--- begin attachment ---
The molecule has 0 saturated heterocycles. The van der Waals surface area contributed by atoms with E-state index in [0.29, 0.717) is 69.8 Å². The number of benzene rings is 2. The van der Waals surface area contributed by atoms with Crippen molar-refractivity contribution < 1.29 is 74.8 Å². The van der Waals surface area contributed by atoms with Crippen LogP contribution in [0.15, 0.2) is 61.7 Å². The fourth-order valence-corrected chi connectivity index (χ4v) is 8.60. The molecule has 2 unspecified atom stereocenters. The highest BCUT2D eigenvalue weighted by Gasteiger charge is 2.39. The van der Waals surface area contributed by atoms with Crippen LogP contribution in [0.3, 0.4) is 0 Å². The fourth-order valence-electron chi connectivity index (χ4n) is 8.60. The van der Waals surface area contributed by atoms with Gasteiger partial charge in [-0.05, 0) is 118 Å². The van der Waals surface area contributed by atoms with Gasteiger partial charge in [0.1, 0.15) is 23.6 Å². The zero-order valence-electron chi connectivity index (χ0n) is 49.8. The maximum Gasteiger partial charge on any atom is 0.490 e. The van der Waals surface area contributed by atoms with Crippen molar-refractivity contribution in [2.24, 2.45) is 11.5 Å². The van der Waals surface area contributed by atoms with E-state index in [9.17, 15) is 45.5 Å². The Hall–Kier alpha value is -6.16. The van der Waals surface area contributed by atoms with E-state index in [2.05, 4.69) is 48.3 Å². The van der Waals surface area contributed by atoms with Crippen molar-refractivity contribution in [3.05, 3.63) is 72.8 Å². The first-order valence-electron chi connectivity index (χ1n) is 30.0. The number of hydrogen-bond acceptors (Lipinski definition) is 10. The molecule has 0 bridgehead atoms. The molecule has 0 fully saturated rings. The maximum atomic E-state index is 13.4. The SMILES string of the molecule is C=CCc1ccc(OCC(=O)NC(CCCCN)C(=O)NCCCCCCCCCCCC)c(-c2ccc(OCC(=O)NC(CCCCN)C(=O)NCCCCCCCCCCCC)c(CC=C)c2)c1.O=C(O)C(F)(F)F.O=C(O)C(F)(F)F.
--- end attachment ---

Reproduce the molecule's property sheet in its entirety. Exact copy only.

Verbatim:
The molecule has 0 saturated heterocycles. The van der Waals surface area contributed by atoms with E-state index in [0.29, 0.717) is 69.8 Å². The number of benzene rings is 2. The van der Waals surface area contributed by atoms with Crippen molar-refractivity contribution < 1.29 is 74.8 Å². The van der Waals surface area contributed by atoms with Crippen LogP contribution in [0.15, 0.2) is 61.7 Å². The fourth-order valence-corrected chi connectivity index (χ4v) is 8.60. The molecule has 2 unspecified atom stereocenters. The highest BCUT2D eigenvalue weighted by Gasteiger charge is 2.39. The van der Waals surface area contributed by atoms with Crippen LogP contribution in [0.3, 0.4) is 0 Å². The fourth-order valence-electron chi connectivity index (χ4n) is 8.60. The van der Waals surface area contributed by atoms with Gasteiger partial charge in [-0.05, 0) is 118 Å². The van der Waals surface area contributed by atoms with Gasteiger partial charge in [0.1, 0.15) is 23.6 Å². The zero-order valence-electron chi connectivity index (χ0n) is 49.8. The maximum Gasteiger partial charge on any atom is 0.490 e. The van der Waals surface area contributed by atoms with Crippen molar-refractivity contribution in [2.24, 2.45) is 11.5 Å². The van der Waals surface area contributed by atoms with E-state index in [9.17, 15) is 45.5 Å². The Hall–Kier alpha value is -6.16. The van der Waals surface area contributed by atoms with E-state index in [2.05, 4.69) is 48.3 Å². The van der Waals surface area contributed by atoms with Crippen molar-refractivity contribution in [3.05, 3.63) is 72.8 Å². The first-order valence-electron chi connectivity index (χ1n) is 30.0. The number of hydrogen-bond acceptors (Lipinski definition) is 10. The molecule has 0 bridgehead atoms. The molecule has 0 fully saturated rings. The maximum atomic E-state index is 13.4. The SMILES string of the molecule is C=CCc1ccc(OCC(=O)NC(CCCCN)C(=O)NCCCCCCCCCCCC)c(-c2ccc(OCC(=O)NC(CCCCN)C(=O)NCCCCCCCCCCCC)c(CC=C)c2)c1.O=C(O)C(F)(F)F.O=C(O)C(F)(F)F.